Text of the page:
This is what I wear when I kill little Christian children for my matzah: spotted in H&M.

Update: H&M has agreed to withdraw this item. According to Fashion Forward (in Hebrew) on Mako.co.il, when the design was brought to the attention of H&M management, the problem was understood immediately, the item was ordered off the racks and a profuse apology offered. The storm in a teacup is officially over.

Yesterday afternoon, I was walking through the menswear section in H&M on Oxford Street in London when I came across a rather striking tank top: it featured a skull superimposed over a Star of David.

At first I was taken aback; then I was slightly amused, because this design was obviously a horrible mistake; then I began to wonder whether I was simply being paranoid – perhaps only Jews immediately think of a Jewish symbol when they see two overlapping triangles, and perhaps worrying about a symbol of death emblazoned above the iconic Jewish hexagram was simply my Jewish anxiety in overdrive?

But whatever the designer may have been thinking (and God knows what he was thinking!), what an ordinary, reasonable person sees in this vest is a skull emblazoned over a Star of David – and that is why this item needs to be withdrawn from H&M stores immediately.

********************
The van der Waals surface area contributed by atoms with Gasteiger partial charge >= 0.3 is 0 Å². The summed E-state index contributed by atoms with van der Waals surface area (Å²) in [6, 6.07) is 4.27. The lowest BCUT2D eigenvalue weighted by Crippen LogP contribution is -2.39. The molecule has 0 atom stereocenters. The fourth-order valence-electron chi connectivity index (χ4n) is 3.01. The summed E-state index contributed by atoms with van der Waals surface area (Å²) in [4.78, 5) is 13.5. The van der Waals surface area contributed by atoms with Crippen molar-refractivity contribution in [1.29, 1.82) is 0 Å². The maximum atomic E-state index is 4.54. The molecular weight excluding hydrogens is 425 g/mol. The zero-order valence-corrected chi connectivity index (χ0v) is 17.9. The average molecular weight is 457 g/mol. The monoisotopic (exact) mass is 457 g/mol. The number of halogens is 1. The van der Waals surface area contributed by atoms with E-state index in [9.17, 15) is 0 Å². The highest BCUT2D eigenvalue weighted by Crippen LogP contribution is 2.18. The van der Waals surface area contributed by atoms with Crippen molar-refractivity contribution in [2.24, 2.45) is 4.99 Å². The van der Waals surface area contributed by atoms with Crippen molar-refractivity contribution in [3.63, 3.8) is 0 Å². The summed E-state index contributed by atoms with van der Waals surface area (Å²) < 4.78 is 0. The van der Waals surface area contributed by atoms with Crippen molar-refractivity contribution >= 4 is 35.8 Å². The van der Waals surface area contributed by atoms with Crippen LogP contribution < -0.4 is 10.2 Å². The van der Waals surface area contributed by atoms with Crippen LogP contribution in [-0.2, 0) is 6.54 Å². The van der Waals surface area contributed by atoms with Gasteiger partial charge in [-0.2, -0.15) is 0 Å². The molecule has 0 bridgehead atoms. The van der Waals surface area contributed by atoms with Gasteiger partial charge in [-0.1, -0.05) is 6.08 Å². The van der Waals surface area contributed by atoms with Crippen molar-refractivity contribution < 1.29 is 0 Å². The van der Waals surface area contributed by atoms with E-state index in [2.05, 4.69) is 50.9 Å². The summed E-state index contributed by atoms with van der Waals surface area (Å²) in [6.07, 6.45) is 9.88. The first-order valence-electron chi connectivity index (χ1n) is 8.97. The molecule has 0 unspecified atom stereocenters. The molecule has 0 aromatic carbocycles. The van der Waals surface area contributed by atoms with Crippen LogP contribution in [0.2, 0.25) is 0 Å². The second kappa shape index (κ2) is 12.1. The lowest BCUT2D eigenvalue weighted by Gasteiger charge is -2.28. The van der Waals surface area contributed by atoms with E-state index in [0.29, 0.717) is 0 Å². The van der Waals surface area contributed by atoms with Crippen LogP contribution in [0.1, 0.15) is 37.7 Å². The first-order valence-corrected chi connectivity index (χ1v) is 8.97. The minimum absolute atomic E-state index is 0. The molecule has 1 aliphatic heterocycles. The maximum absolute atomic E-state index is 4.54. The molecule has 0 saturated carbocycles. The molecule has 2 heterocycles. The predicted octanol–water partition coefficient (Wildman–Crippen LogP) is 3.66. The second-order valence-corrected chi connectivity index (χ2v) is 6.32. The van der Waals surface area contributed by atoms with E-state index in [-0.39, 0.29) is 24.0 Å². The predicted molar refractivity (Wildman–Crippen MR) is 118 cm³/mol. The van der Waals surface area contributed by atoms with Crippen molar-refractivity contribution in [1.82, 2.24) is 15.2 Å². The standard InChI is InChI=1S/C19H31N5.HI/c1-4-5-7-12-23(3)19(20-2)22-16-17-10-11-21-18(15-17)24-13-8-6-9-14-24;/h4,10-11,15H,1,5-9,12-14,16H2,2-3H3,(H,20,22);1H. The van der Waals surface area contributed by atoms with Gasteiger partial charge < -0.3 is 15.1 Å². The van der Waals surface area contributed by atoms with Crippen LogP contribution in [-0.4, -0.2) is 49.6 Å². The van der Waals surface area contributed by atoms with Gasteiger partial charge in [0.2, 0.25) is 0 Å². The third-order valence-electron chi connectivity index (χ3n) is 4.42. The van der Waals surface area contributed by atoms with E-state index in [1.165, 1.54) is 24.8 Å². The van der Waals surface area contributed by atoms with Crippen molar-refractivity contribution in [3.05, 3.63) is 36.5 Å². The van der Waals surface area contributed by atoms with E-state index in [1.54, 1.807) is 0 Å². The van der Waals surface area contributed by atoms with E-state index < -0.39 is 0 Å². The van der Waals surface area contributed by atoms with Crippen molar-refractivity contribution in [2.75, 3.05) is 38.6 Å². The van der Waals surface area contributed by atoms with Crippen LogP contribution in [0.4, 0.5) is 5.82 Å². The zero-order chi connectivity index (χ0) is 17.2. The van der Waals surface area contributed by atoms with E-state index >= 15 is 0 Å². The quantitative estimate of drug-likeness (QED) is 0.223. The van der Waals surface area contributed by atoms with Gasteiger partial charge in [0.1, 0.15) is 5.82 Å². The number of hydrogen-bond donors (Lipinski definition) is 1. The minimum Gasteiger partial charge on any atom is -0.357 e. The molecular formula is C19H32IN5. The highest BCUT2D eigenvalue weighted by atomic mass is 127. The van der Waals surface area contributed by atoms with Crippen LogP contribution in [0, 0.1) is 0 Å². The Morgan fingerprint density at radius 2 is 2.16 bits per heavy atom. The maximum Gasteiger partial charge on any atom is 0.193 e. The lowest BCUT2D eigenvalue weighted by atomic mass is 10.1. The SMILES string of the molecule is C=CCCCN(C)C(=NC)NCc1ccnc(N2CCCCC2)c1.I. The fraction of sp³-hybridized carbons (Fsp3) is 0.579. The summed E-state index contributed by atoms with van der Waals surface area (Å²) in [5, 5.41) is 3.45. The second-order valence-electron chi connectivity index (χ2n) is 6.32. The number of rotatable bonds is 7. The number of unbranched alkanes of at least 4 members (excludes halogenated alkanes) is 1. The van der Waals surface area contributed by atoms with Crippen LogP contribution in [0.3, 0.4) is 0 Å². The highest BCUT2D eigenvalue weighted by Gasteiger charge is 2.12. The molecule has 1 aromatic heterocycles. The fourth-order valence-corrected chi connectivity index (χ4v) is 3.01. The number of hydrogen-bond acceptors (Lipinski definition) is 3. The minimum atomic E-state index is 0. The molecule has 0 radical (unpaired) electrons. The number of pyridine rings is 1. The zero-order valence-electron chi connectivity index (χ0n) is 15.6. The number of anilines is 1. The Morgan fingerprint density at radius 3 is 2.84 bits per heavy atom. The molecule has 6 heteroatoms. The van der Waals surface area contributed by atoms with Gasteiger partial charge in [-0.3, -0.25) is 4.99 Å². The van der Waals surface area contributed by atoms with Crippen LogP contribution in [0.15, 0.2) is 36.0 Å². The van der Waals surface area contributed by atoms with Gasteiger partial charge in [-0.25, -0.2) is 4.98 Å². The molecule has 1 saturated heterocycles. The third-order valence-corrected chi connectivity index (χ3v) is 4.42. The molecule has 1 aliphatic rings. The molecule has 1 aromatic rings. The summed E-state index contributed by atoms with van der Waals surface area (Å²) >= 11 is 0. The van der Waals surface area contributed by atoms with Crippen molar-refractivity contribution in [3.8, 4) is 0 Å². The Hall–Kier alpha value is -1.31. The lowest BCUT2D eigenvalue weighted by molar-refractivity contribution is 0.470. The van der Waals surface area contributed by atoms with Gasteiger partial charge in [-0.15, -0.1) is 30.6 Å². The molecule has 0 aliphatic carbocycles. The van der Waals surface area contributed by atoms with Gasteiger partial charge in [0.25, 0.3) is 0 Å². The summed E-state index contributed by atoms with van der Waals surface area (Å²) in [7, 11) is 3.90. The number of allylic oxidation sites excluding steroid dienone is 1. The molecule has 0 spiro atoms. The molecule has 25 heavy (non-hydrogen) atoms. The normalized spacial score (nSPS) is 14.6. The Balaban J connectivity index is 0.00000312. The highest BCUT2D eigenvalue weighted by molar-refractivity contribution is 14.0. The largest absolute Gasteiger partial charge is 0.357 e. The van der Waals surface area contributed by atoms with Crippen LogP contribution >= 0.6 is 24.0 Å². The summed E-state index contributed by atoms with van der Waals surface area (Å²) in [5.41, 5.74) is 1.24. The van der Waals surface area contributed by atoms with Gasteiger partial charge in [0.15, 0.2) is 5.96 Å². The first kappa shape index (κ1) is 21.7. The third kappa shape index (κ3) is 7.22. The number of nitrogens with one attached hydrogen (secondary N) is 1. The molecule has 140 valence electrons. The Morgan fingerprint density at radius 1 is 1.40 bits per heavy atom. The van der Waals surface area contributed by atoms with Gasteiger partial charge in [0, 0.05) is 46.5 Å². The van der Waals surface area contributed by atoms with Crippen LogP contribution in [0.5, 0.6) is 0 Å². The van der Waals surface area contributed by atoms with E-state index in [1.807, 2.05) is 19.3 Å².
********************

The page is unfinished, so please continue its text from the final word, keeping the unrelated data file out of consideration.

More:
I doubt that there were anti-Semitic intentions on the part of the designer, but there is no escaping that the juxtaposition – no matter how accidental – of these two symbols is entirely inappropriate and offensive. The more I look at it, the more I am at a loss to explain how H&M commissioned or even approved this item. It is at minimum an extremely unfortunate oversight in the H&M department, which has displayed an egregious failure of cultural awareness and sensitivity. There is a long history of associating Jewish symbols with Satanic imagery, and this product inadvertently falls within this tradition.

H&M is so far refusing to withdraw this unpleasant item. Its customer services department assures me that it “did not mean to cause offence” and that it was certainly not the store’s intention to “represent a star with… religious connotations”: this assurance is entirely credible, and it would be a mistake to accuse H&M of anti-Semitism, but this design still has no place in British high street fashion, and the only appropriate response for H&M is to discontinue this item forthwith.

Freedom of speech is sacrosanct: the freedom to offend and upset, short of directly inciting violence or hatred, must be an unshakeable principle in every Western liberal democracy. That is why, for example, the London School of Economics made a grave error in booting out the Atheist Society from its freshers’ fair for sporting t-shirts with a cartoon of Jesus and Mohammed, which the student union censored for causing offence. It is an abuse of power to censor people for saying things we deem tasteless but they deem important truths. But as H&M itself insists, the unambiguous resemblance of this design to a Star of David was not intended to prove a point, no matter how nefarious: so this is isn’t a free speech issue. This is a matter of H&M making a clearly unfortunate mistake and being unaware of having done so.

I encourage people who are concerned, therefore, to email customerservice.UK@hm.com to explain why this distasteful design should be taken off the racks.